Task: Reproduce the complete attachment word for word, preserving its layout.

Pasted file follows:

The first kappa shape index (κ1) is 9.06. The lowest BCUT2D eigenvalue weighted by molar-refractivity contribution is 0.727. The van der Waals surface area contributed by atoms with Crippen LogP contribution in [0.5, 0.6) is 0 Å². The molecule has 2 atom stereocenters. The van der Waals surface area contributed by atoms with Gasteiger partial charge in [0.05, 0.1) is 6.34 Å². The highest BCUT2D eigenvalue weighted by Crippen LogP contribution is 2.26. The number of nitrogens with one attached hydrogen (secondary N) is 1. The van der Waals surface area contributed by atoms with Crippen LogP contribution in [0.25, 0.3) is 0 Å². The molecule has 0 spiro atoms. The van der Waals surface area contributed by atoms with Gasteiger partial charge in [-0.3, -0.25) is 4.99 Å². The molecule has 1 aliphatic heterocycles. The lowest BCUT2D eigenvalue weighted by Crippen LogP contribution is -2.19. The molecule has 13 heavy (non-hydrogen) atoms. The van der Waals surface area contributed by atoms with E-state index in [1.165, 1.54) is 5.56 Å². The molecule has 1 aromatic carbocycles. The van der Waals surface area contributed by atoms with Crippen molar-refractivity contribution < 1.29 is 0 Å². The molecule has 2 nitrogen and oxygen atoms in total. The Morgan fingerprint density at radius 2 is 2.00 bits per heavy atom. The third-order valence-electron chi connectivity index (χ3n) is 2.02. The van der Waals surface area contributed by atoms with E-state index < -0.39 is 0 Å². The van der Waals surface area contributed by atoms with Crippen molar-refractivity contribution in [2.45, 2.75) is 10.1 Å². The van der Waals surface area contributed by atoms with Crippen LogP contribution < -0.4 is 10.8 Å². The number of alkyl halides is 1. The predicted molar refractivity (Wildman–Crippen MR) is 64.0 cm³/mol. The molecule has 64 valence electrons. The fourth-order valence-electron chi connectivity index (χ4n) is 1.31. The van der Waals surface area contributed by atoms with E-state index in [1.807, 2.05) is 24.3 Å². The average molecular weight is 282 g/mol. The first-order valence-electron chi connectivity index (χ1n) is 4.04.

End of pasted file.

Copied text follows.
The first kappa shape index (κ1) is 9.06. The lowest BCUT2D eigenvalue weighted by molar-refractivity contribution is 0.727. The van der Waals surface area contributed by atoms with Crippen LogP contribution in [0.5, 0.6) is 0 Å². The molecule has 2 atom stereocenters. The van der Waals surface area contributed by atoms with Gasteiger partial charge in [0.05, 0.1) is 6.34 Å². The highest BCUT2D eigenvalue weighted by Crippen LogP contribution is 2.26. The number of nitrogens with one attached hydrogen (secondary N) is 1. The van der Waals surface area contributed by atoms with Crippen LogP contribution in [0.25, 0.3) is 0 Å². The molecule has 0 spiro atoms. The van der Waals surface area contributed by atoms with Gasteiger partial charge in [-0.3, -0.25) is 4.99 Å². The molecule has 1 aliphatic heterocycles. The lowest BCUT2D eigenvalue weighted by Crippen LogP contribution is -2.19. The molecule has 13 heavy (non-hydrogen) atoms. The van der Waals surface area contributed by atoms with E-state index in [1.165, 1.54) is 5.56 Å². The molecule has 1 aromatic carbocycles. The van der Waals surface area contributed by atoms with Crippen molar-refractivity contribution < 1.29 is 0 Å². The molecule has 2 nitrogen and oxygen atoms in total. The Morgan fingerprint density at radius 2 is 2.00 bits per heavy atom. The third-order valence-electron chi connectivity index (χ3n) is 2.02. The van der Waals surface area contributed by atoms with E-state index < -0.39 is 0 Å². The van der Waals surface area contributed by atoms with Crippen molar-refractivity contribution in [2.45, 2.75) is 10.1 Å². The van der Waals surface area contributed by atoms with Crippen LogP contribution < -0.4 is 10.8 Å². The number of alkyl halides is 1. The predicted molar refractivity (Wildman–Crippen MR) is 64.0 cm³/mol. The molecule has 64 valence electrons. The fourth-order valence-electron chi connectivity index (χ4n) is 1.31. The van der Waals surface area contributed by atoms with E-state index in [1.807, 2.05) is 24.3 Å². The average molecular weight is 282 g/mol. The first-order valence-electron chi connectivity index (χ1n) is 4.04.